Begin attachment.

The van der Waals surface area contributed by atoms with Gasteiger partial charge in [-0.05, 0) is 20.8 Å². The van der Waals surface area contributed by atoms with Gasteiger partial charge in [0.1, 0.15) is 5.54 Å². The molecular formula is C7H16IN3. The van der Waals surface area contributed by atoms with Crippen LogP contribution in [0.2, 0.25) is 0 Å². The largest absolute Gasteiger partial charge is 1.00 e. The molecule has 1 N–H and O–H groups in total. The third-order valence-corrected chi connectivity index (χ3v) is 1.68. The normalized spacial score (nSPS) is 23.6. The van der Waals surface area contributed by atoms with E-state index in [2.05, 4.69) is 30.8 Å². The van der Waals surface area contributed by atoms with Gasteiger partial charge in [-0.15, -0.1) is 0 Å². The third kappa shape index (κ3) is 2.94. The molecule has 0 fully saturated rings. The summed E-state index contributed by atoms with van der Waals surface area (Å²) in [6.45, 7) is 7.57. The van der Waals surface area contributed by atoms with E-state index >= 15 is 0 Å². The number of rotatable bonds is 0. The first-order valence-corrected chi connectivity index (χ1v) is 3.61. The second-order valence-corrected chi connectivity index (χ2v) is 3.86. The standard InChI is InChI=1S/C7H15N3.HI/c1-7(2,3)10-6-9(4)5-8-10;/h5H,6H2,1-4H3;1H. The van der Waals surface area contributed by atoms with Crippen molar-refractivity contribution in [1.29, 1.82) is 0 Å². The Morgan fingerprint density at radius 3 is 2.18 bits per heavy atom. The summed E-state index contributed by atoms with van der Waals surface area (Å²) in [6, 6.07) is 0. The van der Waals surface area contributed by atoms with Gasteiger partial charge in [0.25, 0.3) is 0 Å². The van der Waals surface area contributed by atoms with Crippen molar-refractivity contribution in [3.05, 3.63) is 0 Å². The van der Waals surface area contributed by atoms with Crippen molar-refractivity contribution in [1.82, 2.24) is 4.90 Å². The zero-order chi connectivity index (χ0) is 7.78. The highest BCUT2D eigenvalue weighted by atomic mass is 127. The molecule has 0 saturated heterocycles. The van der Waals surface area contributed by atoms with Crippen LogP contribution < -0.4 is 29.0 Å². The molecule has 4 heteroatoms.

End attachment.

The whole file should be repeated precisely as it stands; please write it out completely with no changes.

The van der Waals surface area contributed by atoms with Gasteiger partial charge in [-0.05, 0) is 20.8 Å². The van der Waals surface area contributed by atoms with Gasteiger partial charge in [0.1, 0.15) is 5.54 Å². The molecular formula is C7H16IN3. The van der Waals surface area contributed by atoms with Crippen LogP contribution in [0.2, 0.25) is 0 Å². The largest absolute Gasteiger partial charge is 1.00 e. The molecule has 1 N–H and O–H groups in total. The third-order valence-corrected chi connectivity index (χ3v) is 1.68. The normalized spacial score (nSPS) is 23.6. The van der Waals surface area contributed by atoms with E-state index in [2.05, 4.69) is 30.8 Å². The van der Waals surface area contributed by atoms with Gasteiger partial charge in [-0.15, -0.1) is 0 Å². The third kappa shape index (κ3) is 2.94. The molecule has 0 fully saturated rings. The summed E-state index contributed by atoms with van der Waals surface area (Å²) in [6.45, 7) is 7.57. The van der Waals surface area contributed by atoms with E-state index >= 15 is 0 Å². The number of rotatable bonds is 0. The first-order valence-corrected chi connectivity index (χ1v) is 3.61. The second-order valence-corrected chi connectivity index (χ2v) is 3.86. The standard InChI is InChI=1S/C7H15N3.HI/c1-7(2,3)10-6-9(4)5-8-10;/h5H,6H2,1-4H3;1H. The van der Waals surface area contributed by atoms with Crippen molar-refractivity contribution in [1.29, 1.82) is 0 Å². The Morgan fingerprint density at radius 3 is 2.18 bits per heavy atom. The summed E-state index contributed by atoms with van der Waals surface area (Å²) in [6, 6.07) is 0. The van der Waals surface area contributed by atoms with Gasteiger partial charge in [0.25, 0.3) is 0 Å². The van der Waals surface area contributed by atoms with Crippen molar-refractivity contribution in [3.05, 3.63) is 0 Å². The van der Waals surface area contributed by atoms with Crippen molar-refractivity contribution in [1.82, 2.24) is 4.90 Å². The zero-order chi connectivity index (χ0) is 7.78. The highest BCUT2D eigenvalue weighted by atomic mass is 127. The molecule has 0 saturated heterocycles. The van der Waals surface area contributed by atoms with Crippen LogP contribution < -0.4 is 29.0 Å². The molecule has 4 heteroatoms.